St. Louis Blues
December 1st, 2011
The winner of Elvis Presley vs. Alan Freed? Alan Freed
The winner of the Mississippi vs. the Cuyahoga River? Cuyahoga
The winner of Jerry Lee Lewis, Carl Perkins, Roy Orbison, Johnny Cash, Ike Turner and Sun Studios, Stax and Hi Records vs. anybody in Cleveland? Anybody in Cleveland
Cleveland DJ Alan Freed coined the term “Rock ‘n’ Roll,” and although Memphis invented it, that one on-air moment – together with a massive effort and deep-pocket commitment of its citizens – put the Rock ‘n’ Roll Hall of Fame in Cleveland.
Our pitiful and late effort at the time to put it here where it belongs was to Rock ‘n’ Roll what Pat Boone’s cover of “Good Golly Miss Molly” was to Little Richard.
And if you don’t think that can happen again, hide and watch while St. Louis steals the blues and ships them upriver.
St. Louis, it’s time we stepped outside.
As published in The Daily News, December 2, 2011, and in The Memphis News, December 3-9, 2011
HEY, ST. LOUIS, YOU WANT A PIECE OF ME?
If you don’t think we’re in a fight, you probably don’t realize you’re bleeding.
The first blow came more than 20 years ago – a big, upriver uppercut after a series of negative articles in The Commercial Appeal on St. Jude. The hospital hollered, another big river town heard them, and we were one feint away from losing St. Jude to St. Louis. We didn’t go down, rallied as a city, and won the hospital’s decision to stay.
But lately, St. Louis has been beating us like a rented mule.
Memphis is Jerusalem, Rome and Mecca to the Church of God in Christ, cradle and home to the denomination, the sight of Saints in Memphis in November for their annual Holy Convocation as familiar, as colorful, and as numerous as the leaves in Overton Park. Hundreds of thousands of them dropped millions and millions of dollars, too, in hotel rooms, restaurants and stores. Until last year. Until they called everybody not home but to St. Louis, and again this year and next.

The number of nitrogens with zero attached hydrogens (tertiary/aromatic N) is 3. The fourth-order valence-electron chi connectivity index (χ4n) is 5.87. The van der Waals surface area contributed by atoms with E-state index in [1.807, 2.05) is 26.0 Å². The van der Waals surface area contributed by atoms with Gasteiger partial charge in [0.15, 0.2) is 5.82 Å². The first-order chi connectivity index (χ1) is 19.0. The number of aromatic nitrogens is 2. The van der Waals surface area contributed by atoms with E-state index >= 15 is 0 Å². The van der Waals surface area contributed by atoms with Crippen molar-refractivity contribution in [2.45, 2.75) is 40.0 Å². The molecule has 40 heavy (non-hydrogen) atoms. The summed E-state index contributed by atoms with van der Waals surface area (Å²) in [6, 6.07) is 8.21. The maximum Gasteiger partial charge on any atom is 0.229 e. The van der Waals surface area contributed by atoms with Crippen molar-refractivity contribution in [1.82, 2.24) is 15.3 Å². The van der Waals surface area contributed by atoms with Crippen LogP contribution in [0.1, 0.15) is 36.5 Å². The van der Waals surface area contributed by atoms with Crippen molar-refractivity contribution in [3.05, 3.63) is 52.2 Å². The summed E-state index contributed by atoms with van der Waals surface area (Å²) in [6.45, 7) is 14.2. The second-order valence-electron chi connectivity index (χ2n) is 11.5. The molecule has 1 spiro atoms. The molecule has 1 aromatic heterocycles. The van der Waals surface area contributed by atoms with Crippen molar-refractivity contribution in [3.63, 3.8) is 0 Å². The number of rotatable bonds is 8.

They said they had more room in that convention center, more hotel rooms in that town. Those are just buildings. This city is their very heart, and their loss is heartbreaking.
We took them for granted, bitched about crowded restaurants when they were here, about excess of eccentricity and absence of tipping. Well, here’s a tip. Crowds and eccentricity are the signs of life in a city; empty rooms, tables and meeting halls are a deathly warning.
We need to take our Saints back from St. Louis.
The blues are ours, born and raised in the fecund soil of the Delta and made famous and infamous on our hard, sorrowful, soulful streets. For 31 years, much like blues musicians, The Blues Foundation has been scraping by on very little, telling a big story from a cramped space, captivating fans and followers and capturing new ones. Now, they’ve got a big, new stage on South Main and have just announced the building of the Blues Hall of Fame, honoring and celebrating at last those who saw so little to celebrate but touched all of us.
And St. Louis wants some of the action. They’ve just announced a multi-million dollar, glitzy campaign to build a Blues Museum in St. Louis. Like they tried with St. Jude and won the Saints, they figure they can flash enough cash to take our blues, our tourists and – like Robert Johnson at the crossroads, our soul – 300 miles upriver.
Jay Sieleman is the executive director of The Blues Foundation. Email him at jay [at] blues [dot] org, call him at 527.2583, ext. 12, knock on his door at 421 South Main and ask him what you can do to help with the new Hall and to knock St. Louis off their own arrogant arch.
W.C. Handy did write the St. Louis Blues, but after he wrote the Memphis Blues, and he wrote both of them right here on Beale Street.
I’m a Memphian, and I’ll fight for it.